Rivane Neuenschwander frequently employs a simple framework to convey complex ideas, testing her hypothesis numerous times and allowing her subject to determine its own evolution. In this exhibition, a series of related works explore and navigate a multitude of topologies, her vocabulary taking on a new significance in the context of heightened attention to the effects and immediacy of climate change.
Continent Cloud (2007) is an installation occupying the entire backspace of the gallery. Its minimal presence becomes apparent when setting foot within its environment. Here, the changing forms of a cloudscape are played out discreetly in the ceiling space of the gallery. Trapped within a suspended ceiling, a dynamic mass accumulates and dissolves into a shifting cycle of solid forms - islands, continents and archipelagos.
A new body of paintings, Rain Maps (2008), is shown alongside a sculptural work Continentals (2008). The Rain Maps are fourteen equally sized maps that were exposed to the torrential downpours of Brazil's rainy season. The weather system leaves its mark on the surface of the paper, diluting inks, smudging boundaries and dissolving landmasses to create unique and uncharted terrain. A humanist desire to create order is reintroduced by imposing a grid over this ravaged territory. The remains of the map are put back in place, before a deluge of painted colour sweeps in and floods the damaged surface.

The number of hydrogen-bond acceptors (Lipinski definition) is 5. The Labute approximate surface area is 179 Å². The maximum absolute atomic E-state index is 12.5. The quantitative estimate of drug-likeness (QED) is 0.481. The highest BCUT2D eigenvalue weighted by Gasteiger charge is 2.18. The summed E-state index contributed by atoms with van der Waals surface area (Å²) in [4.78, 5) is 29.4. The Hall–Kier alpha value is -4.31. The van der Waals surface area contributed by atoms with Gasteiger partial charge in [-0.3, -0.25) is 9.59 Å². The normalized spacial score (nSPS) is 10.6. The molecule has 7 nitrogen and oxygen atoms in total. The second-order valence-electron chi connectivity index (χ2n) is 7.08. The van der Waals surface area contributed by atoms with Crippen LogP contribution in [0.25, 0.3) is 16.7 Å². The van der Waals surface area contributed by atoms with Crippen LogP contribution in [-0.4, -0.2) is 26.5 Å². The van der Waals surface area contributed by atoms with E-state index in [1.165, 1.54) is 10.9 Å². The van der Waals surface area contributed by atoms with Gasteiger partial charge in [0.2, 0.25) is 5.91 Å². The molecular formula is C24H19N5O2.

By contrast, Continentals (2008) is more melancholy in tone. The sense of isolation and loneliness is suggested in the works' title and refers to geological formation of islands born out of fragmentation or erosion. Here, an enormous aluminium basin is filled with cloudy water and floating within are several smaller, empty basins. The constellation of small basins, each its own island, move in response to the shifting seas that are contained in the larger basin. Here the islands are defined by the emptiness of the basins articulating a lack of symbolic or physical boundaries.
A new film work Contingent (2008), recalls the didactic videos screened by natural history museums. Made with time-lapse photography, the film deconstructs the formation of the continents by allowing nature's wilful course to unfold. A map of the world, rendered in honey, is gradually consumed by an army of tiny ants. Landmasses shrink to islands, isolated from their previously contiguous bodies. The whole is reduced to parts, and the system of the seven continents is reformed into a strange new alignment.
Rivane Neuenschwander (born 1967) lives and works in Belo Horizonte, Brazil. She will present solo exhibitions at the South London Gallery, London in October 2008 and at the New Museum, New York, in Spring 2009. Past solo exhibitions include Galeria Fortes Vilaça, São Paulo, Brazil (2007); Tanya Bonakdar Gallery, New York (2006); St Louis Art Museum, St Louis, MO (2004); Palais de Tokyo, Paris, France (2003); Walker Arts Center, Minneapolis, MN (2002) and Portikus, Frankfurt, Germany (2001). Recent group exhibitions include Comic Abstraction: Image-Breaking, Image-Making, Museum of Modern Art, New York, NY (2007); The Shapes Of Space, Guggenheim Museum, New York, NY (2007); Tropicalia, Barbican Art Centre, London; touring to Centro Cultural de Belem, Lisbon, Portugal and Bronx Museum, New York, NY (2006); Always a Little Further, 51st Biennale di Venezia, Venice, Italy (2005) and Dreams and Conflicts: The Dictatorship of the Viewer, Venice Biennale, Venice, Italy (2003). Her work is included in the collections of Tate Modern, London, and the Museum of Modern Art, New York.